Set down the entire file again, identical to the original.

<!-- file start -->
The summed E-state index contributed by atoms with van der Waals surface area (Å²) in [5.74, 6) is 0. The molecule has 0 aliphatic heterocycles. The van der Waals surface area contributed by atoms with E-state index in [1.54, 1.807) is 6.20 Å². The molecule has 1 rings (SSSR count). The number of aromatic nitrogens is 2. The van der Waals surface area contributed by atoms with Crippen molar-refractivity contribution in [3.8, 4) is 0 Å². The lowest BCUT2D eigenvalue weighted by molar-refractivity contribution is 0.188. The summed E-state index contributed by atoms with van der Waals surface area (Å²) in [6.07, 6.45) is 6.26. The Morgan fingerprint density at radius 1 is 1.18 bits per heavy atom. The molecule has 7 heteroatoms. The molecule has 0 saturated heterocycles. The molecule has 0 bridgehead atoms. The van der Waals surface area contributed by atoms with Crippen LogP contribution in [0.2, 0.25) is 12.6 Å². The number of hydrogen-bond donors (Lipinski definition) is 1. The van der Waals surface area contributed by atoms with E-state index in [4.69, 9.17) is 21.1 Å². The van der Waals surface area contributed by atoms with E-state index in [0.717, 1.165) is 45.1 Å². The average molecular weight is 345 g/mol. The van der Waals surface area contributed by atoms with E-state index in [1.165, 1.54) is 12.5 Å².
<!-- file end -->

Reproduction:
The summed E-state index contributed by atoms with van der Waals surface area (Å²) in [5.74, 6) is 0. The molecule has 0 aliphatic heterocycles. The van der Waals surface area contributed by atoms with E-state index in [1.54, 1.807) is 6.20 Å². The molecule has 1 rings (SSSR count). The number of aromatic nitrogens is 2. The van der Waals surface area contributed by atoms with Crippen molar-refractivity contribution in [3.8, 4) is 0 Å². The lowest BCUT2D eigenvalue weighted by molar-refractivity contribution is 0.188. The summed E-state index contributed by atoms with van der Waals surface area (Å²) in [6.07, 6.45) is 6.26. The Morgan fingerprint density at radius 1 is 1.18 bits per heavy atom. The molecule has 7 heteroatoms. The molecule has 0 saturated heterocycles. The molecule has 0 bridgehead atoms. The van der Waals surface area contributed by atoms with Crippen LogP contribution in [0.2, 0.25) is 12.6 Å². The number of hydrogen-bond donors (Lipinski definition) is 1. The van der Waals surface area contributed by atoms with E-state index in [4.69, 9.17) is 21.1 Å². The van der Waals surface area contributed by atoms with E-state index in [0.717, 1.165) is 45.1 Å². The average molecular weight is 345 g/mol. The van der Waals surface area contributed by atoms with E-state index in [1.165, 1.54) is 12.5 Å².